tance with him; how often I have availed myself of his knowledge in the investigation of the natural productions of our native country; how sincerely I have loved him for the happiest union of moral integrity, with original genius, and unaspiring science, for which he is eminently distinguished. “ Sero in cælum redeat.”

* * *

The difficulty of composing an elementary work on Botany, or any other Science which, like Botany, is frequently changing its aspect, from the discovery of new species, and the researches and experiments of ingenious men, will be readily conceived, and acknowledged. This difficulty is peculiarly experienced by Americans, who, notwithstanding the rapid growth of science in their country, are (with respect to the science of the European nations) the inhabitants, as it were, of an Ultima Thule. I have to regret, that in the composition of this work, I often stood in need of that assistance, which it would have been easy to have obtained in Europe. I have never yet seen Willdenow's edition of the Philosophia Botanica, and I had not even an opportunity of consulting, except in a very few instances, this industrious author's edition of the Species Plantarum. After I had made considerable progress in my work, Dr. Hull's Elements of Botany* fell into my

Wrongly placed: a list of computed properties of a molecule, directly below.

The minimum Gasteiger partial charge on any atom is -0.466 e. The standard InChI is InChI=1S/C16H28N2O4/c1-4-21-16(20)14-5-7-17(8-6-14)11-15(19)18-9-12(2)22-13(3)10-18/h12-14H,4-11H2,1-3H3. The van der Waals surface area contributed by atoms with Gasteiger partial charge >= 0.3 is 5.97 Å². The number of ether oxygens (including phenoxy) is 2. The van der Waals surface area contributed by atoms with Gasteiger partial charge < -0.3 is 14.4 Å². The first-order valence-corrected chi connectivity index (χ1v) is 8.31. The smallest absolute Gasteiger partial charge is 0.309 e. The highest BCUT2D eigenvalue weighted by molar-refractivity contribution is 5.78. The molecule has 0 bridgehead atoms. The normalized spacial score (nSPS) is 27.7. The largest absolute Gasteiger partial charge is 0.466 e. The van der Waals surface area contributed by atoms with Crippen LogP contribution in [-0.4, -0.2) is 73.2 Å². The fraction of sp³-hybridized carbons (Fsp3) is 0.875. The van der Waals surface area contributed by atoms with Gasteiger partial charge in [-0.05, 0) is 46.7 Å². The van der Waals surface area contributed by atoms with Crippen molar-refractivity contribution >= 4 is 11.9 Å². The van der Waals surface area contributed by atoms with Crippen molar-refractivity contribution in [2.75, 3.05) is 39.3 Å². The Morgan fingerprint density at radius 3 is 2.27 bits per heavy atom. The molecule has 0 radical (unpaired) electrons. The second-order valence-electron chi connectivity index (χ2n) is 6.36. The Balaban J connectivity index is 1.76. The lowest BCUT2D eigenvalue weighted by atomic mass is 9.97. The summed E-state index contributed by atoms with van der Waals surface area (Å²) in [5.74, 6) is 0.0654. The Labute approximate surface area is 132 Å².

hands. Of Senebier's large work, on the Physi

* Elements of Botany. Illustrated by sixteenRengravings. By John Hull, M. D. &c. &c. In two volumes. Manchester: 1800.